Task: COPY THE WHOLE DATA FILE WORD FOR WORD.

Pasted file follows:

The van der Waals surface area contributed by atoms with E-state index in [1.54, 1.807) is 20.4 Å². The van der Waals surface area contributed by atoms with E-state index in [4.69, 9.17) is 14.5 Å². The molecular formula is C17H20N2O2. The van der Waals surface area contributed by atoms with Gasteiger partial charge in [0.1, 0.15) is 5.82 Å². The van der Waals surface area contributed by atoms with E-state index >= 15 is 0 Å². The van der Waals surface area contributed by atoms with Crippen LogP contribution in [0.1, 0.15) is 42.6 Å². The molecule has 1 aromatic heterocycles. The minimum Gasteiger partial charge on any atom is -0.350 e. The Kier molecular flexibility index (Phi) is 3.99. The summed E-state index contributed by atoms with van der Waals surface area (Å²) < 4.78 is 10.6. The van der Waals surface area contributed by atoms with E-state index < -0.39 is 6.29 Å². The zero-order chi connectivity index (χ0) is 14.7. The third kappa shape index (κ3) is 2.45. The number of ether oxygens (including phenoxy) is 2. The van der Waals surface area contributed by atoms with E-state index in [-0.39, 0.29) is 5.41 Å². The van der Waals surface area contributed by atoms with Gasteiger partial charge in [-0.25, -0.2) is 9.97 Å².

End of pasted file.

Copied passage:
The van der Waals surface area contributed by atoms with E-state index in [1.54, 1.807) is 20.4 Å². The van der Waals surface area contributed by atoms with E-state index in [4.69, 9.17) is 14.5 Å². The molecular formula is C17H20N2O2. The van der Waals surface area contributed by atoms with Gasteiger partial charge in [0.1, 0.15) is 5.82 Å². The van der Waals surface area contributed by atoms with E-state index >= 15 is 0 Å². The van der Waals surface area contributed by atoms with Crippen LogP contribution in [0.1, 0.15) is 42.6 Å². The molecule has 1 aromatic heterocycles. The minimum Gasteiger partial charge on any atom is -0.350 e. The Kier molecular flexibility index (Phi) is 3.99. The summed E-state index contributed by atoms with van der Waals surface area (Å²) < 4.78 is 10.6. The van der Waals surface area contributed by atoms with E-state index < -0.39 is 6.29 Å². The zero-order chi connectivity index (χ0) is 14.7. The third kappa shape index (κ3) is 2.45. The number of ether oxygens (including phenoxy) is 2. The van der Waals surface area contributed by atoms with E-state index in [-0.39, 0.29) is 5.41 Å². The van der Waals surface area contributed by atoms with Gasteiger partial charge in [-0.25, -0.2) is 9.97 Å².